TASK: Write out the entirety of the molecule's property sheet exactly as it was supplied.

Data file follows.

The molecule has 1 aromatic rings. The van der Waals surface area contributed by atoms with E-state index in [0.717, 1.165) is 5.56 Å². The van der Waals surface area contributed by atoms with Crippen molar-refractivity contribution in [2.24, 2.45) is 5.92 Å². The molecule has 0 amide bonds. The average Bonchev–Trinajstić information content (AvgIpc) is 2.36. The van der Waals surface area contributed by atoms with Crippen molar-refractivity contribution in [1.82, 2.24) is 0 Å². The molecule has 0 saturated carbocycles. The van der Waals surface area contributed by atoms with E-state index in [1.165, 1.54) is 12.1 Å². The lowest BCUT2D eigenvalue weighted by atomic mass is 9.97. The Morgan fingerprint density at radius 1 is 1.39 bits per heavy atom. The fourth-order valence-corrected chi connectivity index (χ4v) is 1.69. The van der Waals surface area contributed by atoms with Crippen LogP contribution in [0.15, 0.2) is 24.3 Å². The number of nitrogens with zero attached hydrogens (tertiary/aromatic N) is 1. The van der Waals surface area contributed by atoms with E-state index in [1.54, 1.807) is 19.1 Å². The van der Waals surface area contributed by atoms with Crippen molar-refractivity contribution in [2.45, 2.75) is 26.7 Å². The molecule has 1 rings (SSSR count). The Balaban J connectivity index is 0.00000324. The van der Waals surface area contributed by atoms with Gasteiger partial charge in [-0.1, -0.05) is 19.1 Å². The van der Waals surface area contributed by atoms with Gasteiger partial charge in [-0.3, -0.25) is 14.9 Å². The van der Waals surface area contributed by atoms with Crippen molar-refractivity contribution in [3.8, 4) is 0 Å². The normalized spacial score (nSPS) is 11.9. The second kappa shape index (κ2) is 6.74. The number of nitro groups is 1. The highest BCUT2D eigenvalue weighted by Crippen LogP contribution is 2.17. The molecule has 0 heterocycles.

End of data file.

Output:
The molecule has 1 aromatic rings. The van der Waals surface area contributed by atoms with E-state index in [0.717, 1.165) is 5.56 Å². The van der Waals surface area contributed by atoms with Crippen molar-refractivity contribution in [2.24, 2.45) is 5.92 Å². The molecule has 0 amide bonds. The average Bonchev–Trinajstić information content (AvgIpc) is 2.36. The van der Waals surface area contributed by atoms with Crippen molar-refractivity contribution in [1.82, 2.24) is 0 Å². The molecule has 0 saturated carbocycles. The van der Waals surface area contributed by atoms with E-state index in [1.165, 1.54) is 12.1 Å². The lowest BCUT2D eigenvalue weighted by atomic mass is 9.97. The Morgan fingerprint density at radius 1 is 1.39 bits per heavy atom. The fourth-order valence-corrected chi connectivity index (χ4v) is 1.69. The van der Waals surface area contributed by atoms with Crippen LogP contribution in [0.15, 0.2) is 24.3 Å². The number of nitrogens with zero attached hydrogens (tertiary/aromatic N) is 1. The van der Waals surface area contributed by atoms with E-state index in [1.54, 1.807) is 19.1 Å². The van der Waals surface area contributed by atoms with Crippen molar-refractivity contribution in [2.45, 2.75) is 26.7 Å². The molecule has 1 rings (SSSR count). The Balaban J connectivity index is 0.00000324. The van der Waals surface area contributed by atoms with Gasteiger partial charge in [-0.1, -0.05) is 19.1 Å². The van der Waals surface area contributed by atoms with Gasteiger partial charge in [-0.3, -0.25) is 14.9 Å². The van der Waals surface area contributed by atoms with Crippen molar-refractivity contribution in [3.8, 4) is 0 Å². The normalized spacial score (nSPS) is 11.9. The second kappa shape index (κ2) is 6.74. The number of nitro groups is 1. The highest BCUT2D eigenvalue weighted by Crippen LogP contribution is 2.17. The molecule has 0 heterocycles.